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sinister666

a question of which modem is better

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ok ppl, ive read alot of usefull info on this site, you all seem to know alot more than i do, and thats hard for me to admit, but you all seem very informed about internet tweaking and equipment use....hopefully someone can answer this for me...i have 2 different dsl modems and am not sure what one to use or if it makes any difference at all. i have a motorola mstatea 2210-02-1022 dsl modem and a siemens speedstream 4100 dsl modem. is there any difference in performance from one to the other? does it make any diff at all as to what one i use? i consider myself to be pretty well self educated at the art of fixing computer problems and general hardware issues but this is something i am not well educated on, thats why i am now a member of this wonderful forum, i have learned alot in my short time here and hope to learn more. so, can anyone out there help me to answer this question? motorola or siemens speedstream? they both came from at&t and i didnt pay for either of them. any input is greatly appreciated. thanks in advance.

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Well if it were me, and I had tested at, or above my ISP cap, then I would leave it alone, (if I had done all the adjustments that I could) unless one had features that I needed that the other one didn't.

Or I would use the one that was most recent. But that doesn't always mean more efficient either. lol

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well im just wondering because i got the two modems sittin here. i dont geet my dsl turned on the 18th and im just curious if anyone knows anything about either one before i hook them up. but of coarse when i get my service turned on i will test them both here to see if there is any diff. the only thing i have come across so far after doing a bit of research is alot of ppl complaining about the motorola brand gettin really hot. and after looking at it i can see why, there is no ventilation on it, the siemens brand modem has all kinds of ventilation, but im not real sure if a hot modem has any bearing on the actual performance. so i guess i just wait another day and a half and find out. and like i said, i will be on here testing the both of them when i get my service turned on so i will post what i come up with for anyone that may be interested.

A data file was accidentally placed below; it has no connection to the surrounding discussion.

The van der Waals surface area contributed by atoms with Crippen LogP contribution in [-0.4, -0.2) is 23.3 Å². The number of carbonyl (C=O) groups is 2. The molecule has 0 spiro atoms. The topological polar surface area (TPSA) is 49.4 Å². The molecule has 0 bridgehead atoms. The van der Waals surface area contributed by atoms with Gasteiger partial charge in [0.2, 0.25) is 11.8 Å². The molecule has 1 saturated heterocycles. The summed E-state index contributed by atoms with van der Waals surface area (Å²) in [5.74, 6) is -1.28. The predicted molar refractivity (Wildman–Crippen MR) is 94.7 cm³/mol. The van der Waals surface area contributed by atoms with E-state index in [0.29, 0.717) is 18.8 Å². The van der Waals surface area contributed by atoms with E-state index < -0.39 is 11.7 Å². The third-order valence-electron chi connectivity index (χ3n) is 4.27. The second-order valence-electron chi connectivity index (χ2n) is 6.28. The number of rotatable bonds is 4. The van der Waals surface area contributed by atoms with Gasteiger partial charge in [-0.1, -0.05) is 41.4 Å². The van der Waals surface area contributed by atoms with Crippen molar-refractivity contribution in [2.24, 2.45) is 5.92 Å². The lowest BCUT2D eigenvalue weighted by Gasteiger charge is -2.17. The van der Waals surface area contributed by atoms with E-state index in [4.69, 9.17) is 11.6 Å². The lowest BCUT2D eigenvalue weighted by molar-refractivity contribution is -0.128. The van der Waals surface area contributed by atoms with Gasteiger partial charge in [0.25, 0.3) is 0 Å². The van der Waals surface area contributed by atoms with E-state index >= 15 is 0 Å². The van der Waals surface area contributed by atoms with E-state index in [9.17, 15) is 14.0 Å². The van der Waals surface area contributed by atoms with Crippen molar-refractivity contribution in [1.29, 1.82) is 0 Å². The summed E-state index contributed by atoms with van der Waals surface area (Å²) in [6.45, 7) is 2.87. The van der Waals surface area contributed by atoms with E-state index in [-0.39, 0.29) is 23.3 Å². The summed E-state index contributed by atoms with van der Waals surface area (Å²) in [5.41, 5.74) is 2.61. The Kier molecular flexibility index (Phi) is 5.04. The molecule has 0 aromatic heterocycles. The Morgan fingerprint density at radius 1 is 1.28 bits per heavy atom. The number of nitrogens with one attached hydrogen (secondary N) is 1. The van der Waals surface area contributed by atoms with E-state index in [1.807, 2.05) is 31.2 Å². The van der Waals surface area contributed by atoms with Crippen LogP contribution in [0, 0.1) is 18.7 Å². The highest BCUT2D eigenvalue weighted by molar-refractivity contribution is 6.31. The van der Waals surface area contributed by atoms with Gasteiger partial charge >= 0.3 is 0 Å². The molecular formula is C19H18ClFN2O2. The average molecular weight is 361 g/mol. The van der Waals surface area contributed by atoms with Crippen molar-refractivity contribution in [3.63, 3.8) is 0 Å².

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The DSL company will surely bring out a modem when they do the install.  You can't just switch out a modem, the MAC addy has to be set in the ISP's servers, otherwise the data will have no idea where to go. Kinda.

When you first get DSL, they tell you NOT to unplug the modem for a specified period of time, this allows there servers to regulate the distance, and performance, and plenty of other things I have no idea about. So once they get it installed, leave it alone, if you don't , then you'll never know your full potential of bandwidth, from the way I understand it.  There will be a huge sticker on the new modem they bring that states this.

When you switch the modem, your going to have to call the ISP, and tell them the make, model, and MAC, they must type this in, or you will have no connection.

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On Telus DSL in British Columbia. They have automated the modem's MAC address authentication. Plug in and start surfing. It is good for two MAC address's. And I think the unused MAC address will expire in two hours or so. But you can interface with the website to delete MAC's if there is a problem with an old MAC not releasing.

So when the day comes to get service, there is about a day's worth of unstable speeds, unless the tech did not have to go to the node to switch you on to a different port for a higher speed package. Since DSL is slowly upgrading to faster ports. And if they run out of higher speed ports for new customers? Well tough, till some upgrades are made to remove the older cards.

And Telus also likes to give out a combo modem/router to alleviate call supports dealing with a modem and then a router of the customers choosing. So since the Siemens Gigaset SE567 was a piece of crap with the 'Telus firmware' version. I now have a modem only, Thomson Speedtouch ST516v6 , And my own router.

And if the DSL modem can not train(stay connected) to your faster speed package, due to line noise or distance, support can throttle your speed back to achieve a stable speed.

And some DSL ISP's have only certain modems that work on their particular DSL setup.

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wow....a perfect example of why i joined this site....you just explained so much that nobody else i have talked to could explain. thanks man.

Isnt muddy dreamy!  :smitten: :smitten: :smitten: Of course Zalt is too, but hes too good for man loving.  :evil6:

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Isnt muddy dreamy!  :smitten: :smitten: :smitten: Of course Zalt is too, but hes too good for man loving.  :evil6:

Maybe cause I'm kind of sleepy right now. Chocolate bars and cookies are wearing off.. Thought I'd Google  Man Loving . And this is not a photoshop.  :evil6:

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